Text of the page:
Toronto Real Estate Supply: RE/MAX Executive Doubts Vacant Home Tax Will Help

Toronto Real Estate Supply: RE/MAX Executive Doubts Vacant Home Tax Will Help

Wednesday Jan 06th, 2021

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Toronto real estate could be in for a change in 2022, if a proposed vacant home tax gets the green light. The City of Toronto has proposed a vacant home tax in an effort to boost the city’s low housing supply and fund more affordable housing in the city. But RE/MAX Executive Christopher Alexander is casting doubts on the purpose of the tax and the possible repercussions.

The City’s report says the tax could raise up to $66 million in annual revenue, a figure that’s modelled on Vancouver’s vacant home tax that took effect in 2017, and based on a 1% vacancy rate of Toronto’s housing stock, and a tax rate of 1% on the average Toronto home’s current assessed value.

To give you an idea of average selling prices in the Toronto real estate market, the average price across all property types was $979,224 in November, according to the Toronto Regional Real Estate Board (TRREB). Single-detached homes were selling at an average price of $1,477,226, while condominium apartments were going for an average price of $640,208.

The proposed tax will be going before City Council on December 16 & 17, with the recommendation that it be levied starting in 2022. According to a news release issued by the City of Toronto late last week, “A vacant home tax increases the housing supply by encouraging homeowners to sell or rent their unoccupied home, and if they choose to continue to keep the home vacant, a tax is levied. This revenue can then be used to fund affordable housing projects.”

However, Christopher Alexander, Regional Director and Executive Vice President, RE/MAX of Ontario-Atlantic Canada, is doubtful.

“There’s currently no hard data indicating that empty residential units are a significant contributor to Toronto’s housing supply crisis. Condo rental listings and vacancy rates are up year-over-year. Given these trends, I’m not convinced a tax will solve the problem of availability,” he says.

Alexander highlights the possible negative impacts of such a tax, which he says “could deter buyers and further deepen the glut of condos on the market. Furthermore, many of these buyers are hard-working Canadians who purchase a single condo unit as a savings and investment vehicle, to fund things like their children’s education. They could be hesitant to list their rental units due to the pandemic-related decline in rental prices, but they are also feeling the acute impacts of COVID-19. This tax will only further the divide between the haves and the have-nots who are trying to build financial security.”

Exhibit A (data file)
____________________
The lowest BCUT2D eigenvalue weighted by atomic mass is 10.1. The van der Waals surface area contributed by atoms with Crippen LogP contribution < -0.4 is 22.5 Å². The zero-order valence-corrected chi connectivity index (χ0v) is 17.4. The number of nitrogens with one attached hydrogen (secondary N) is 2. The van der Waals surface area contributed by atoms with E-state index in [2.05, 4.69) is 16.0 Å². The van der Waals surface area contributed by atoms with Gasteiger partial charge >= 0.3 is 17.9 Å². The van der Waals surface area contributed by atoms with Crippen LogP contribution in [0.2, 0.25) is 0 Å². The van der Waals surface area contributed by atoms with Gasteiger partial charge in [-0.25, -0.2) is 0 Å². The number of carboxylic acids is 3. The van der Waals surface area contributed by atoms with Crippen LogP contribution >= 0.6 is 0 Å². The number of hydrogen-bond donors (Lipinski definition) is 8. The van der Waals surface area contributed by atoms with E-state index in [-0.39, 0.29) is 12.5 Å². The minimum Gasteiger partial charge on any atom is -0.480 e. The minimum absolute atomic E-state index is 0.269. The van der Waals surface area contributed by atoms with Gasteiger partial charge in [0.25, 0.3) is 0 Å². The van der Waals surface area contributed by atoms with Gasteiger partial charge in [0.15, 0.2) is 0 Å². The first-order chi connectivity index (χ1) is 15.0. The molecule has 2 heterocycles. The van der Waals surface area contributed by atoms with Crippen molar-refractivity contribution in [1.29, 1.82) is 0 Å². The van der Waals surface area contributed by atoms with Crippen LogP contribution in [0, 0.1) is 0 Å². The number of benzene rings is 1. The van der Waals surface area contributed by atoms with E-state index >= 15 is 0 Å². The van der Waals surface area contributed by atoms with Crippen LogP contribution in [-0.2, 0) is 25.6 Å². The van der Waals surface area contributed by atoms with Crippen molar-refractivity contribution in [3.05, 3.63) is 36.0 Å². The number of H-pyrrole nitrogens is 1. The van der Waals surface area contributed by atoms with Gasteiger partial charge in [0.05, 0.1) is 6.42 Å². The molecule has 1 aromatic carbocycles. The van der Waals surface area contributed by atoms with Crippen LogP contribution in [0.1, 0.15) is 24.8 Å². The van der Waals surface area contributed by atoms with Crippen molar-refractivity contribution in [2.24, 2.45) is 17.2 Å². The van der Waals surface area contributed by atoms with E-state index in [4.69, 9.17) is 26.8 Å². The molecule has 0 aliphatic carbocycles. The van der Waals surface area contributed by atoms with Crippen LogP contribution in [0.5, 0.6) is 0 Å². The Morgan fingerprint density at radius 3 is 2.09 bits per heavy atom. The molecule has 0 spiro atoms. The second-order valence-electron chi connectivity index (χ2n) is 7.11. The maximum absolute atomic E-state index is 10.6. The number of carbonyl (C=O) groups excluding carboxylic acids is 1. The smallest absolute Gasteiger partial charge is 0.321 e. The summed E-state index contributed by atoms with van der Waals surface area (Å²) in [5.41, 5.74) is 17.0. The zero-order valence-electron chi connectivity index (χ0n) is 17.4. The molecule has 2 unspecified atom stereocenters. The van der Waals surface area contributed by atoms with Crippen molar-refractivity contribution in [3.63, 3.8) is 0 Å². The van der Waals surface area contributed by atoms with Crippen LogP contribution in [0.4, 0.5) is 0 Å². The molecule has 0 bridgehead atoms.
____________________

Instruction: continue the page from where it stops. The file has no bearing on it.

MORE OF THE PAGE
A Closer Look at the Toronto Real Estate Market

The Toronto real estate market has seen its rental vacancy rate triple to 2.4% compared to just 0.8% one year prior, according to Urbanation. In downtown Toronto, it’s higher. The Toronto resale condo market has moved in lockstep, with listings up 113% in the third quarter, according to the Toronto Regional Real Estate Board. Demand and rental prices have plummeted due to ongoing border closures, the pause on immigration and travel restrictions, the decreased need for student housing, stricter rules for short-term rentals, and shifting consumer behaviour since the pandemic took hold in mid-March.

The 2021 RE/MAX Housing Market Outlook Report says many regions are experiencing increased interest for detached homes in suburban and rural communities, coupled with a migration away from dense urban centres. Buyers moving out of the Greater Toronto Area have had a significant impact on markets including Durham Region, Windsor, Niagara, Kitchener-Waterloo, Hamilton-Burlington, Barrie, Muskoka, Sudbury and North Bay.

Solving the Housing Supply Crisis
RE/MAX expects average residential prices to rise between 4% and 6% in 2021, and prices will likely continue on this upward trajectory unless the housing supply problem is solved at its root. A vacant home tax, Alexander says, is not the answer.

“Governments need to have the proper checks and balances in place before implementing a tax, to ensure fairness across the board. A vacant home tax is a Band-Aid solution to a housing supply crisis that’s caused by a shortfall in housing development. The only thing that’s going to solve this problem is a national housing strategy to increase supply at the development level.”

 

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